3.14.12 Reviews (Part 2)

Batwoman #7 (DC): I don't really have much more than what I tweeted about this (follow me @thirteenminutes why don't you?) but here goes... I still maintain that this is better than the vast majority of the New 52 in the DCU, but it really is slipping toward that mediocre morass without the confectionary art of JH Williams III. I dig the psychological underpinnings of the book, I love the recurring appearances of DEO Agent Cameron Chase, as well as Bette Kane, aka: Flamebird, but the art is about half off. The superhero scenes when Kate is geared up are okay because Amy Reeder is really trying to ape the high sheen and inventive panel breakdowns of JH3 (which I'll give her a pass on), but during the civilian sequences there's all kinds of stiff awkward art and just funky posturing. It pushes me right out. I'm also noticing that Dave Stewart isn't coloring this anymore, so that's yet another special thing taken away from it. Ironic that DC seems intent on f***ing up one of their best books. I guess Reeder is off the title for something like "creative differences," with another fill-in coming in to pick up the slack until JH3 can come back. This is probably one of those rare instances where I'd prefer to wait 2-3 months for a JH3 art affair and sacrifice the monthly shipping schedule with a less than stellar artist. Grade B+.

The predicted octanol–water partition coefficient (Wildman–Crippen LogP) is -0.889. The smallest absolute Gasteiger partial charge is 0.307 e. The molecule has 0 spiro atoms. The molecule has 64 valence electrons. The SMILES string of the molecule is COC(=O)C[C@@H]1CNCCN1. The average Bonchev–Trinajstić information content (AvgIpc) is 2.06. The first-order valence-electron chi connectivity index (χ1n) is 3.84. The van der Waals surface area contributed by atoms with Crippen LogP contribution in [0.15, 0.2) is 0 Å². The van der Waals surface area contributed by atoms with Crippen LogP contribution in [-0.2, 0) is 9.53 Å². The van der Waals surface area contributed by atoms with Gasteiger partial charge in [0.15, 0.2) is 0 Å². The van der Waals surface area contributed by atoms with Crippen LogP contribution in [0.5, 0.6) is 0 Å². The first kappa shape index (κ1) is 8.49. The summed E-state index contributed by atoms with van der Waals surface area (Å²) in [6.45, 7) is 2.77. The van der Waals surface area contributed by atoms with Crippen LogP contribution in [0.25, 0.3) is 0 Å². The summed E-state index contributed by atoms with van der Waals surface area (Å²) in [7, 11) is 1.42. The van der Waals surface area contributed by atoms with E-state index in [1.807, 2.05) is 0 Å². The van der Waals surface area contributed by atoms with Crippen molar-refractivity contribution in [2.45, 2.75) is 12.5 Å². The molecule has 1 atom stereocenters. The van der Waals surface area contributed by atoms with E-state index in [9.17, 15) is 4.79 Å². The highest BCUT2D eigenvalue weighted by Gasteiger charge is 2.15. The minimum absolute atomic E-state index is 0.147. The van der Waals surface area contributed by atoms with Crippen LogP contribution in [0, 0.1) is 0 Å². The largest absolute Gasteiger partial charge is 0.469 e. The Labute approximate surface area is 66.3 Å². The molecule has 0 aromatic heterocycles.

The Secret History of DB Cooper #1 (Oni Press): I usually have pretty high hopes for Oni Press books, after stalwarts in my collection like Queen & Country and Wasteland, so I'll try just about all their new #1 issues out. This, however, failed to grab me. I did like the very first page, in how it captured the real-world elements of the DB Cooper history succinctly, but the second it dives into this light rendition of Hellboy/Mage, I was largely out. It's a strange composition of those elements against a Catch Me If You Can vibe that never quite congeals. Everything is washed in this cartoony style, the fantastical elements feel out of place, and I found myself very bored just a little beyond the half way point. I feel like I never got a handle on what the intent or direction of this book was, therefore I can't tell you if it succeeds, and I wasn't entertained or engaged in the interim. I actually enjoyed the 5-page Bad Medicine preview from Chris Mitten, Nunzio DeFilippis, and Christina Weir a lot more than DB Cooper. If you want a more psychedelic version of the CIA mucking around in real world events, I'd actually suggest a book called The Sinister Truth, about the CIA MK Ultra mind-control experiments and their multiple failed attempts to assasinate Fidel Castro. So, this didn't work for me, but your mileage may vary. Grade B-.


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